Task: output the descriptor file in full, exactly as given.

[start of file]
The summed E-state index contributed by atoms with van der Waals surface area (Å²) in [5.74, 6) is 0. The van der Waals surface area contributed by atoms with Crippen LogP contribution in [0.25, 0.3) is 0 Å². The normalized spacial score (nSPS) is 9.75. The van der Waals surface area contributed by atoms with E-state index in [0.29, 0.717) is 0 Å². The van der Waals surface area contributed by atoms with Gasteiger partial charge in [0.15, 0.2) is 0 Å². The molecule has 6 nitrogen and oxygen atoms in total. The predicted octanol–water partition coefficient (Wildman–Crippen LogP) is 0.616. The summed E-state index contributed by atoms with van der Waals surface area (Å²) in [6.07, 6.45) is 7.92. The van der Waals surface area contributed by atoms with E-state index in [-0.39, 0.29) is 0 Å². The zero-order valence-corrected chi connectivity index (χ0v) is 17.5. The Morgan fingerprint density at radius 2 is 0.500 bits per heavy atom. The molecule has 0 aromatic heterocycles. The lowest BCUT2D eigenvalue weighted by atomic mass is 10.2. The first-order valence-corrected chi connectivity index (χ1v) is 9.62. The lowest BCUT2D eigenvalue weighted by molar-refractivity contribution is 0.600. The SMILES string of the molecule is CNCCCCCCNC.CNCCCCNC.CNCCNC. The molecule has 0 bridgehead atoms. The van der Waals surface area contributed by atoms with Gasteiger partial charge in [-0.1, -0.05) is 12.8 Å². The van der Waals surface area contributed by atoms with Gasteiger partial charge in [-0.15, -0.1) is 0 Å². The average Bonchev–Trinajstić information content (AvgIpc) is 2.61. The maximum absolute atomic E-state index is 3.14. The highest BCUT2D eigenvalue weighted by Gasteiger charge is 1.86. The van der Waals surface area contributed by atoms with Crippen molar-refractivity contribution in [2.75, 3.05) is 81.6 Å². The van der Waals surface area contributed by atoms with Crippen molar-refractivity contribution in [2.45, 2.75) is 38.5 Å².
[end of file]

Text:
The summed E-state index contributed by atoms with van der Waals surface area (Å²) in [5.74, 6) is 0. The van der Waals surface area contributed by atoms with Crippen LogP contribution in [0.25, 0.3) is 0 Å². The normalized spacial score (nSPS) is 9.75. The van der Waals surface area contributed by atoms with E-state index in [0.29, 0.717) is 0 Å². The van der Waals surface area contributed by atoms with Gasteiger partial charge in [0.15, 0.2) is 0 Å². The molecule has 6 nitrogen and oxygen atoms in total. The predicted octanol–water partition coefficient (Wildman–Crippen LogP) is 0.616. The summed E-state index contributed by atoms with van der Waals surface area (Å²) in [6.07, 6.45) is 7.92. The van der Waals surface area contributed by atoms with E-state index in [-0.39, 0.29) is 0 Å². The zero-order valence-corrected chi connectivity index (χ0v) is 17.5. The Morgan fingerprint density at radius 2 is 0.500 bits per heavy atom. The molecule has 0 aromatic heterocycles. The lowest BCUT2D eigenvalue weighted by atomic mass is 10.2. The first-order valence-corrected chi connectivity index (χ1v) is 9.62. The lowest BCUT2D eigenvalue weighted by molar-refractivity contribution is 0.600. The SMILES string of the molecule is CNCCCCCCNC.CNCCCCNC.CNCCNC. The molecule has 0 bridgehead atoms. The van der Waals surface area contributed by atoms with Gasteiger partial charge in [-0.1, -0.05) is 12.8 Å². The van der Waals surface area contributed by atoms with Gasteiger partial charge in [-0.15, -0.1) is 0 Å². The average Bonchev–Trinajstić information content (AvgIpc) is 2.61. The maximum absolute atomic E-state index is 3.14. The highest BCUT2D eigenvalue weighted by Gasteiger charge is 1.86. The van der Waals surface area contributed by atoms with Crippen molar-refractivity contribution in [2.75, 3.05) is 81.6 Å². The van der Waals surface area contributed by atoms with Crippen molar-refractivity contribution in [2.45, 2.75) is 38.5 Å².